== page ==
Subnet & subnet mask
A subnet is an identifiably separate part of an organization's network. Typically, a subnet may represent all the machines at one geographic location, in one building, or on the same local area network (LAN). Having an organization's network divided into subnets allows it to be connected to the Internet with a single shared network address.
The subnet mask is the part of the IP address that tells a network router how to find the subnet that the data packet should be delivered to. Using a subnet mask saves the router having to handle the entire 32-bit IP address; it simply looks at the bits selected by the mask.

Switch
A switch is a network device that connects network segments together, and which selects a path for sending a unit of data to its next destination. In general, a switch is a simpler and faster mechanism than a router, which requires knowledge about the network and how to determine the route. Some switches include the router function. See also Router.

TCP (Transmission Control Protocol)
TCP is used along with the Internet Protocol (IP) to transmit data as packets between computers over the network. While IP takes care of the actual packet delivery, TCP keeps track of the individual packets that the communication (e.g. requested a web page file) is divided into, and, when all packets have arrived at their destination, it reassembles them to re-form the complete file.

TCP is a connection-oriented protocol, which means that a connection is established between the two end-points and is maintained until the data has been successfully exchanged between the communicating applications. 

Telnet
Telnet is a simple method with which to access another network device, e.g. a computer. The HTTP protocol and the FTP protocols allow you to request specific files from remote computers, but do not allow you logon as a user of that computer. With Telnet, you log on as a regular user with whatever privileges you may have been granted for specific applications and data residing on that computer.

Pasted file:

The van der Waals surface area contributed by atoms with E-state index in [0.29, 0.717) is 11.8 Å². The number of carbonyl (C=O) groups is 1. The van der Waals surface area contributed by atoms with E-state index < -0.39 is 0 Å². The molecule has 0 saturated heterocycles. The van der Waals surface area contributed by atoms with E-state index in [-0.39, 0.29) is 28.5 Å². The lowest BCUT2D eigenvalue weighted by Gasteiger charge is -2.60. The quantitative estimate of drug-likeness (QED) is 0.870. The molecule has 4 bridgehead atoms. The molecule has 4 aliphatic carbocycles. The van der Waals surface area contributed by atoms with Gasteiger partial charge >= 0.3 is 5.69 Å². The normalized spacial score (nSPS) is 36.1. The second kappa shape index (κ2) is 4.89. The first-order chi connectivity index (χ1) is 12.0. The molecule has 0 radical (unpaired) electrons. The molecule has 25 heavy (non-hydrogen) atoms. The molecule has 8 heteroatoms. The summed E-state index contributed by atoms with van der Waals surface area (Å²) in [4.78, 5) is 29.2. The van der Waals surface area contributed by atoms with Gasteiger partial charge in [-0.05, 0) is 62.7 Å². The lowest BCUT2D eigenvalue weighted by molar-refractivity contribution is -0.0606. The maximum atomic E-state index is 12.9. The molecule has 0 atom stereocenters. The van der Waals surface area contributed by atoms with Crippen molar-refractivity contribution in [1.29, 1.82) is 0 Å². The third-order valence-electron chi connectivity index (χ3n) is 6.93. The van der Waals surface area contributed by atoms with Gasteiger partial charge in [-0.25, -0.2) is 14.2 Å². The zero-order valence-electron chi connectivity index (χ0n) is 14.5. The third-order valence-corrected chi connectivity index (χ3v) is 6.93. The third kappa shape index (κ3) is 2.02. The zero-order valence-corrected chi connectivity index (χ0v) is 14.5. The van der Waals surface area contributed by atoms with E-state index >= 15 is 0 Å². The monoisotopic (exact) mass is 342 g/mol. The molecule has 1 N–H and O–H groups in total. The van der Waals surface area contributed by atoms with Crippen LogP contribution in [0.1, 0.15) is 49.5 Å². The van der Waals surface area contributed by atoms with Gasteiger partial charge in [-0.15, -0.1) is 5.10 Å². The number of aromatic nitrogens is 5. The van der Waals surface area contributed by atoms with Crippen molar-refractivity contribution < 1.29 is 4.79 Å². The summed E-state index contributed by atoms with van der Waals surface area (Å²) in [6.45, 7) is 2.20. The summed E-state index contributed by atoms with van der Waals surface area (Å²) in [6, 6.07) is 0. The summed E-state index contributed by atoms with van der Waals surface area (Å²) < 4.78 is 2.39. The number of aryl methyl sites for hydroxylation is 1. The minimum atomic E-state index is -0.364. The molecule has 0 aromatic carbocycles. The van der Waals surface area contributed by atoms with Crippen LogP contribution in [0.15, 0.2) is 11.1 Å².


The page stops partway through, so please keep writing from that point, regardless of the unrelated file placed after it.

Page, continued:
Thermal sensors
There are two main types of thermal sensors available on the market: cooled and uncooled.
a. Cooled
Cooled sensors are high-end systems often found in military applications. They are expensive, and are available in different subtypes. While the performance of cooled sensors is widely superior to the uncooled sensors, the price difference makes the uncooled sensor the only viable option for the regular, non-military surveillance market. Cooled sensors also have another downside: the cooler needs to be maintained with a certain interval to maintain the same performance over time.
b. Uncooled
Uncooled sensors also come in different types but the most common type is the microbolometer thermal sensor. A microbolometer is basically a tiny resistor that changes resistance with temperature. By letting the incoming signal heat the microbolometer and then read out the resistance change compared to a “blind” microbolometer, a value for the incoming infrared radiation can be created. An image is created in an array of microbolometers pixels.

Thermography
Thermography (or thermal imaging) is a method where infrared radiation is converted to, and presented as, an image. Thermography is a very powerful tool for seeing heat differences in objects. If the thermal camera is calibrated, the thermal image can provide information on the object’s surface temperature. When measuring the temperature of a specific surface, the camera is influenced by many other parameters‒such as the absorption, the emission, the reflection, the transmission and how the surrounding objects radiate the heat.

TVL (TV Lines)
A method of defining resolutions in analog video.

UDP (User Datagram Protocol)
UDP is a communications protocol that offers limited service for exchanging data in a network that uses the Internet Protocol (IP). UDP is an alternative to the Transmission Control Protocol (TCP). The advantage of UDP is that it is not required to deliver all data and may drop network packets when there is e.g. network congestion. This is suitable for live video, as there is no point in re-transmitting old information that will not be displayed anyway.